“Our bodies are gardens; our wills are our gardeners.” – Othello, William Shakespeare
Throughout history of medicine and psychology, various relationships have been put forth to explain the initiation and degenerative progression of biological disorders, and their relationship to attitude, stress, and mental health. In “Psychoneuroendocrinology effects of the immune system”, George Solomon highlights many historic perceptions in examples: Native American medicine utilizing balance of life forces; George Day, phthisiologist (pulmonary tuberculosis physician), cited necessity of unhappiness to allow infection by pulmonary tuberculosis; and later Robert Ader’s full encompassment of the “relationship of stress, emotion, immunological dysfunction, and physical and mental disease” (Solomon, 1981). Psychoneuroimmunology (PNI) is defined as the study of how psychological processes work with the nervous and immune systems; it examines the interaction between these processes. To phrase it more directly, it studies how a person’s stress levels can change the maintenance of their health and the recovery process of their body.
Current researchers, such as Janet Kiecolt-Glaser and her associates, are studying how various levels of stress affect the process of healing and outcome of treatment (Kiecolt-Glaser, et al, 2002). Proinflammatory cytokines have been associated with healing processes, whereas stress can be demonstrated to cause slower healing of physical wounds. The cytokines have significant effect on various medical conditions associated with aging, including cardiovascular disease, osteoporosis, arthritis, Type 2 diabetes, certain cancers, Alzheimer’s disease, and periodontal disease. In the research, there is a demonstrated correlation between depression, anxiety, and prolonged or chronic infections correlated indirectly to proinflammatory cytokine. “Chronic inflammation has been suggested as one key biological mechanism that may fuel declines in physical function, leading to frailty, disability, and, ultimately, death” (Kiecolt-Glaser, et al, 2002). The cytokines play a major role in tissue repair and protecting the wound from infection. They also are important in activating the clearing of the wound site and stimulating the cells that provide subsequent repair. The cytokines appear in reduced levels at wounds of stressed individuals (Alford, 2007).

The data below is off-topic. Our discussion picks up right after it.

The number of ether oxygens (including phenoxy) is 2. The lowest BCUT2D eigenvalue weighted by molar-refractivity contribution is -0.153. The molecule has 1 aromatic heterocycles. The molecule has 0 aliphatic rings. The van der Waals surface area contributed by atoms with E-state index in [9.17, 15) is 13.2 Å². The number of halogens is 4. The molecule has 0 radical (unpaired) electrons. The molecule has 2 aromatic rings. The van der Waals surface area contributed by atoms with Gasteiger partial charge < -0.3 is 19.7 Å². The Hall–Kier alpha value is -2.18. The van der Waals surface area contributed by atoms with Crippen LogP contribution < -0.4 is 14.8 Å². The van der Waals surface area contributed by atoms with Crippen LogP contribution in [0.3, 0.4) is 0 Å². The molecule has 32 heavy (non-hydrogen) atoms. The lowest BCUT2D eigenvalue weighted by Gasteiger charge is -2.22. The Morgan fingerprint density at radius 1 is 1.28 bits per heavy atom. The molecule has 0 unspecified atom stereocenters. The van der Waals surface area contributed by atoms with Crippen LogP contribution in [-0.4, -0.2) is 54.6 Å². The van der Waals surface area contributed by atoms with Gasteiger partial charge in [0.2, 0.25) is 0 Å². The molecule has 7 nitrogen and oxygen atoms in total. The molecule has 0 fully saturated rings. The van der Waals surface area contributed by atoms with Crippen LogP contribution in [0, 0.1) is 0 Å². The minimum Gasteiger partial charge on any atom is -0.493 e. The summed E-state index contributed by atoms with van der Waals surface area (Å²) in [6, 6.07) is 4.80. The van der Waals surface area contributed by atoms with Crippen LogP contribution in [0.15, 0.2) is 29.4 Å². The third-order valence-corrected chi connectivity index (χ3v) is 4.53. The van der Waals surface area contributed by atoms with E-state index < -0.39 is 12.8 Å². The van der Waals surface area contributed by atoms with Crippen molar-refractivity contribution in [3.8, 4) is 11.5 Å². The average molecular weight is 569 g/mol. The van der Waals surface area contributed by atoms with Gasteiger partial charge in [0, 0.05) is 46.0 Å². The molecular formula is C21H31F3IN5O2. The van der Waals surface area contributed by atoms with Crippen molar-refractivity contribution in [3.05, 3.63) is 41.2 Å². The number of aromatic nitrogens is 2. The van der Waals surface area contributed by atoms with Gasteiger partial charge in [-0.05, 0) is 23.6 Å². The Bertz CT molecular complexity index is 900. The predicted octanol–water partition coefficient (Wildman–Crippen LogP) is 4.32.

K. Mašek brought together many of these ideas. Mašek targeted MDP (muramyl dipeptides, promotes or inhibits sleep) to single neurons in cortex, hypothalamus, and hippocampus (Mašek, et al, 2000). By targeting these specific areas, Mašek was able to identified three circuits involved in immune response. The first structure decreased immune response; and the second structure increased immune response. The third structure interconnected these others, and a lesion here modulated the immune response. These studies are also examining how these processes interact by way of a greater understanding of the central nervous, neuroendocrine, and immune systems. The systems operate on a two-way street, a bidirectional communication.